Time: July 11th, 2019，9:00am
Venue: 3rd Floor Conference Room, State Key Laboratory of Catalysis
Lecturer: MA Yimeng, Donghua University
The development of photoelectrochemical (PEC) water splitting systems has been progressed from the (photo-) catalyst design towards fabricating practical stand-alone devices in last decade. In my talk, I will introduce our research activities at HZB in fabricating integrated devices using metal oxide photoelectrodes beyond the lab-scale experiments. In particular, we demonstrate a BiVO4-based water splitting device in tandem with Si solar cells on different physical scales. On the small-scale device (i.e. 0.24 cm2), the system shows high solar-to-hydrogen (STH) efficiency (5.5 %), setting the benchmark for our next step on upscaling. However, the STH drops significantly to 2.1 % in the upscaled system using 50 cm2 BiVO4 photoanodes, although this is the highest reported value for a large-area (> 10 cm2) BiVO4-based water splitting device. By performing a series of control experiments, we find that the 50 cm2 BiVO4 remained its high catalytic activity, but other unexpected factors play a dominant role in this efficiency drop, such as substrate conductivity, electrolyte conductivity, and cell geometry. These factors result in a total voltage loss is 600 mV and therefore limit the performance of the large-area photoanodes. Our results illustrate the challenges involved in the scale-up of solar water splitting devices and underline the importance of increased electrochemical engineering efforts in this developing field.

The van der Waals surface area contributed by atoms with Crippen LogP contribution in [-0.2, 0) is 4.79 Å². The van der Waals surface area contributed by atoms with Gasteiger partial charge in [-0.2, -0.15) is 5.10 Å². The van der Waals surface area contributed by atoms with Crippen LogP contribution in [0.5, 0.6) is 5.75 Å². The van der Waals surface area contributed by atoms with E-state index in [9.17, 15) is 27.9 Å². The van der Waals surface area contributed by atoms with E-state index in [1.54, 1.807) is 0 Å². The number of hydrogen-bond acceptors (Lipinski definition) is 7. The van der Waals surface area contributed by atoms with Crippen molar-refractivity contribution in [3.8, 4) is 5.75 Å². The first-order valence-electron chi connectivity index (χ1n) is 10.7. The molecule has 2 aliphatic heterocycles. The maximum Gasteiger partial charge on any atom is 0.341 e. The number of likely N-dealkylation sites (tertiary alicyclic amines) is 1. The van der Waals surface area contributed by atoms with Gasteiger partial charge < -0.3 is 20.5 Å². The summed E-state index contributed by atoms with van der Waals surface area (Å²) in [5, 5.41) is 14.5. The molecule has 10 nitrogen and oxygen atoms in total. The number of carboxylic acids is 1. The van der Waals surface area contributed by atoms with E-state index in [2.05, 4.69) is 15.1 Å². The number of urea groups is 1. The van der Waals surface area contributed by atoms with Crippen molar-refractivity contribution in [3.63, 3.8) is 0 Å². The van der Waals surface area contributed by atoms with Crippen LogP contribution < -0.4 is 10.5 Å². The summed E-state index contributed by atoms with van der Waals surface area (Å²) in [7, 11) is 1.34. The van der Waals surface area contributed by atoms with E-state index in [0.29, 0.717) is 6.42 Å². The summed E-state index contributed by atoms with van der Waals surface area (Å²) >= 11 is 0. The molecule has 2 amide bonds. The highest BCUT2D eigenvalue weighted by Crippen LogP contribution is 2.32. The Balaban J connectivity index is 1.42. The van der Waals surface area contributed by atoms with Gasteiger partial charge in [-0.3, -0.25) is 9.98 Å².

MA Yimeng obtained his BSc in chemistry from Lanzhou University in 2009. Then he moved to University College London and London Centre for Nanotechnology to pursue his MSc degree in nanotechnology. In 2011, he joined Prof James Durrant’s group at Imperial College London as a PhD student, working on using time-resolved spectroscopies and electrochemistry to understand charge charrier dynamics of metal oxide photoelectrodes (with special focus on BiVO4). In 2016, he moved to Helmholtz-Zentrum Berlin and worked as a postdoc chemist in Prof Roel van de Krol’s group to extend his BiV4 knowledge from catalysis to device engineering and upscaling. Since 2019, he became a research fellow at Donghua University, working on extending the application of PEC water splitting towards more industrial-driven applications.
Contact: ZHENG Min, DNL16